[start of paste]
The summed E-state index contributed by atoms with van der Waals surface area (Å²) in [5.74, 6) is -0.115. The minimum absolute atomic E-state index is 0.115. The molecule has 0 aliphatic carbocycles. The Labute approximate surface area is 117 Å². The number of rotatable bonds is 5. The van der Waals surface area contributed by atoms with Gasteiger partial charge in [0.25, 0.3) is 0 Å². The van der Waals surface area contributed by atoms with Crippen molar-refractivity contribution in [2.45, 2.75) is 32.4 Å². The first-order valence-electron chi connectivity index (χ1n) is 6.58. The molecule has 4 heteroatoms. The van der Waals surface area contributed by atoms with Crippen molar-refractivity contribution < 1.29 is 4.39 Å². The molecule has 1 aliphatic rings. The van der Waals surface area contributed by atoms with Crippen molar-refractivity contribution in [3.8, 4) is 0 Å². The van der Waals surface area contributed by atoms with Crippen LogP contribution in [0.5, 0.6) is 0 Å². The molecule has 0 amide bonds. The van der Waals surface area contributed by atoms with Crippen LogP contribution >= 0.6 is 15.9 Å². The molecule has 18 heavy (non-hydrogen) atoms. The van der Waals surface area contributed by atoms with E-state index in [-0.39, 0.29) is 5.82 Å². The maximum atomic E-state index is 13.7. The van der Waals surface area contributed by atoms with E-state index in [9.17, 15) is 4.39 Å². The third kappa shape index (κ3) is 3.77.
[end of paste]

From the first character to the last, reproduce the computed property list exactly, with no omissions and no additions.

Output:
The summed E-state index contributed by atoms with van der Waals surface area (Å²) in [5.74, 6) is -0.115. The minimum absolute atomic E-state index is 0.115. The molecule has 0 aliphatic carbocycles. The Labute approximate surface area is 117 Å². The number of rotatable bonds is 5. The van der Waals surface area contributed by atoms with Gasteiger partial charge in [0.25, 0.3) is 0 Å². The van der Waals surface area contributed by atoms with Crippen molar-refractivity contribution in [2.45, 2.75) is 32.4 Å². The first-order valence-electron chi connectivity index (χ1n) is 6.58. The molecule has 4 heteroatoms. The van der Waals surface area contributed by atoms with Crippen molar-refractivity contribution < 1.29 is 4.39 Å². The molecule has 1 aliphatic rings. The van der Waals surface area contributed by atoms with Crippen molar-refractivity contribution in [3.8, 4) is 0 Å². The van der Waals surface area contributed by atoms with Crippen LogP contribution in [0.5, 0.6) is 0 Å². The molecule has 0 amide bonds. The van der Waals surface area contributed by atoms with Crippen LogP contribution >= 0.6 is 15.9 Å². The molecule has 18 heavy (non-hydrogen) atoms. The van der Waals surface area contributed by atoms with E-state index in [-0.39, 0.29) is 5.82 Å². The maximum atomic E-state index is 13.7. The van der Waals surface area contributed by atoms with E-state index in [9.17, 15) is 4.39 Å². The third kappa shape index (κ3) is 3.77.